This blog was occasioned by a review I just read basically trashing the film, insisting not only that the music was trite but the story and characters were no longer relevant.
Certainly, the nineteenth century is long past. There are few women who are innocents like Fantine and few men who are as bigoted as Javert. Characters who struggle to live a heroic life like Valjean have always been rare. But boys with their head in the clouds like Marius have always been around.
The critic also seems to think that injustice, lack of education, naivete, seduction, prostitution, and self-sacrifice are all things of the past. Maybe in whatever posh urban or suburban world he inhabits.
Perhaps what he needs is a version of Les Mis in a contemporary US setting for him to appreciate its continued relevance.
It can work out quite well in an inner city neighborhood. Valjean can be Juan, an illegal immigrant unable to get work, so he has to hide out in his sister's apartment and look after her kids while she is out at work. An evil-minded neighbor sees him horsing around with his nephews and reports him to an overzealous social worker as sexually abusive. Juan gets jailed with the maximum sentence which is extended without parole when he manages to escape and is recaptured.
When he finally is given parole after a long time (doesn't have to be nineteen years, even a year of undeserved detainement can feel long), he goes back to his old neighborhood where everyone is still suspicious of him and treats him like a pariah. His sister moved ages ago and didn't tell him where. Nobody will give him a job or a place to stay except a kind priest who lets him sleep in the church. He is grateful but in the night he reflects on his chances of getting livelihood and restoring his reputation and concludes bitterly he doesn't have much hope. So he steals the antique candlesticks in the church and is caught by a policeman who recognizes the candlesticks and doesn't believe his story that they were a gift. They go to the priest, who assures the policeman they were a gift. And when they are alone he does give them to Juan, telling him he can sell them and use them for a new start.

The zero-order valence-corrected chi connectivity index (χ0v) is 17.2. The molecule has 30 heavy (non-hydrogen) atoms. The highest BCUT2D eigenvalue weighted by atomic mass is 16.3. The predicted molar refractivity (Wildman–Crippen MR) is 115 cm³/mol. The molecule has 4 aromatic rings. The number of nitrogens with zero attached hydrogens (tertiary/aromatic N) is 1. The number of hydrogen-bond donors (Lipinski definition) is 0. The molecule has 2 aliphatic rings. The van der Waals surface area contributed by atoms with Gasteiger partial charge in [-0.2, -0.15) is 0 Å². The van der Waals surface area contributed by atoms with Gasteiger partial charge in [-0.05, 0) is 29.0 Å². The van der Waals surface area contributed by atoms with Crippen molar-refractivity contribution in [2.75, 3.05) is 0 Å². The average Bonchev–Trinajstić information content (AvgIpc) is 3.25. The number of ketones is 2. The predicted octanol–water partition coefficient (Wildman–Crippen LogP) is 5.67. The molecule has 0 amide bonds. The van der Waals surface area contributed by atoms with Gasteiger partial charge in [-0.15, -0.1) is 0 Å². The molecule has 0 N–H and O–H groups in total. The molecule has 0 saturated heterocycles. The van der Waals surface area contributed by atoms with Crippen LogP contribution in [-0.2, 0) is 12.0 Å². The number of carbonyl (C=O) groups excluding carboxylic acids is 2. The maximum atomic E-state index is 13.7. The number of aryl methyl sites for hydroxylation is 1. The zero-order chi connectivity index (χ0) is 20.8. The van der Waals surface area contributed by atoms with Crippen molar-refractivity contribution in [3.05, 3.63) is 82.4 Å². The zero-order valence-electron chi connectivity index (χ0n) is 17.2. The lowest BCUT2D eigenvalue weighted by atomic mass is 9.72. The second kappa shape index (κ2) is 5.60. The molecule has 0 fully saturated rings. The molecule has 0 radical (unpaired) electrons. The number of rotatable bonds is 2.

In a conservative small town, Fanny gets knocked up by a smooth-talking traveling salesman, who also robbed her. Nobody in the town will give a job to a girl who has loose morals and is too easily fooled at that. When her mother who's been supporting her dies, Fanny decides to go to the city to look for work. There is a new daycare center in town run by a husband and wife with daughters of their own, and it seems like a nice place, so she asks if she can leave her daughter there first. The owners consent. She finds work in the city in a factory run by Juan, so she stays and sends money to her daughter's keepers, who eventually change their line of business to an inn and they make the little girl work in the kitchen, behind the scenes.